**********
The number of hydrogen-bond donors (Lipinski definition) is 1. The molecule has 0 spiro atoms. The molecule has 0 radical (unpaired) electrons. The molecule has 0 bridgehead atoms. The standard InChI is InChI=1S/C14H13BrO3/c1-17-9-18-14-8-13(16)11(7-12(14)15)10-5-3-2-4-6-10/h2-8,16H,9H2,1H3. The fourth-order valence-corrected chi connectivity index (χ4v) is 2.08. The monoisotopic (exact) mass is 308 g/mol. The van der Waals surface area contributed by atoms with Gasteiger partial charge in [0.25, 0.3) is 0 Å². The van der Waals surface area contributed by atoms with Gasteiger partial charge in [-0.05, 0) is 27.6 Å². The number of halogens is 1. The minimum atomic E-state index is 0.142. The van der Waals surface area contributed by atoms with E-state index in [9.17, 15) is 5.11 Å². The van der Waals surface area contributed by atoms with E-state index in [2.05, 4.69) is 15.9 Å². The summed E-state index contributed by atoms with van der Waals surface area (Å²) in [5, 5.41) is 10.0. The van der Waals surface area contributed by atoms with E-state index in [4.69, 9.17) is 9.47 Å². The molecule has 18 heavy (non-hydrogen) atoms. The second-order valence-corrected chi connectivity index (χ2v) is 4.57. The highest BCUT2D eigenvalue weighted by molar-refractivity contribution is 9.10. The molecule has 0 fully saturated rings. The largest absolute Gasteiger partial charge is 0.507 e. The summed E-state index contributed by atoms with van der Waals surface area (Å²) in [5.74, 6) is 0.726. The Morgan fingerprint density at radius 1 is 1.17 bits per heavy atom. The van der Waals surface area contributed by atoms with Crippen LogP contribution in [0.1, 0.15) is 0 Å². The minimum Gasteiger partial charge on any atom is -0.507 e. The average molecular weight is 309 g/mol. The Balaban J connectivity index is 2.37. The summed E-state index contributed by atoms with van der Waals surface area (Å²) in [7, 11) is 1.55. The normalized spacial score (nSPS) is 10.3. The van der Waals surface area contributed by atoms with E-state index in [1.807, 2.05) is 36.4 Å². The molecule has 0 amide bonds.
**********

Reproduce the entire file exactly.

The number of hydrogen-bond donors (Lipinski definition) is 1. The molecule has 0 spiro atoms. The molecule has 0 radical (unpaired) electrons. The molecule has 0 bridgehead atoms. The standard InChI is InChI=1S/C14H13BrO3/c1-17-9-18-14-8-13(16)11(7-12(14)15)10-5-3-2-4-6-10/h2-8,16H,9H2,1H3. The fourth-order valence-corrected chi connectivity index (χ4v) is 2.08. The monoisotopic (exact) mass is 308 g/mol. The van der Waals surface area contributed by atoms with Gasteiger partial charge in [0.25, 0.3) is 0 Å². The van der Waals surface area contributed by atoms with Gasteiger partial charge in [-0.05, 0) is 27.6 Å². The number of halogens is 1. The minimum atomic E-state index is 0.142. The van der Waals surface area contributed by atoms with E-state index in [9.17, 15) is 5.11 Å². The van der Waals surface area contributed by atoms with E-state index in [2.05, 4.69) is 15.9 Å². The summed E-state index contributed by atoms with van der Waals surface area (Å²) in [5, 5.41) is 10.0. The van der Waals surface area contributed by atoms with E-state index in [4.69, 9.17) is 9.47 Å². The molecule has 18 heavy (non-hydrogen) atoms. The second-order valence-corrected chi connectivity index (χ2v) is 4.57. The highest BCUT2D eigenvalue weighted by molar-refractivity contribution is 9.10. The molecule has 0 fully saturated rings. The largest absolute Gasteiger partial charge is 0.507 e. The summed E-state index contributed by atoms with van der Waals surface area (Å²) in [5.74, 6) is 0.726. The Morgan fingerprint density at radius 1 is 1.17 bits per heavy atom. The van der Waals surface area contributed by atoms with Crippen LogP contribution in [0.1, 0.15) is 0 Å². The minimum Gasteiger partial charge on any atom is -0.507 e. The average molecular weight is 309 g/mol. The Balaban J connectivity index is 2.37. The summed E-state index contributed by atoms with van der Waals surface area (Å²) in [7, 11) is 1.55. The normalized spacial score (nSPS) is 10.3. The van der Waals surface area contributed by atoms with E-state index in [1.807, 2.05) is 36.4 Å². The molecule has 0 amide bonds.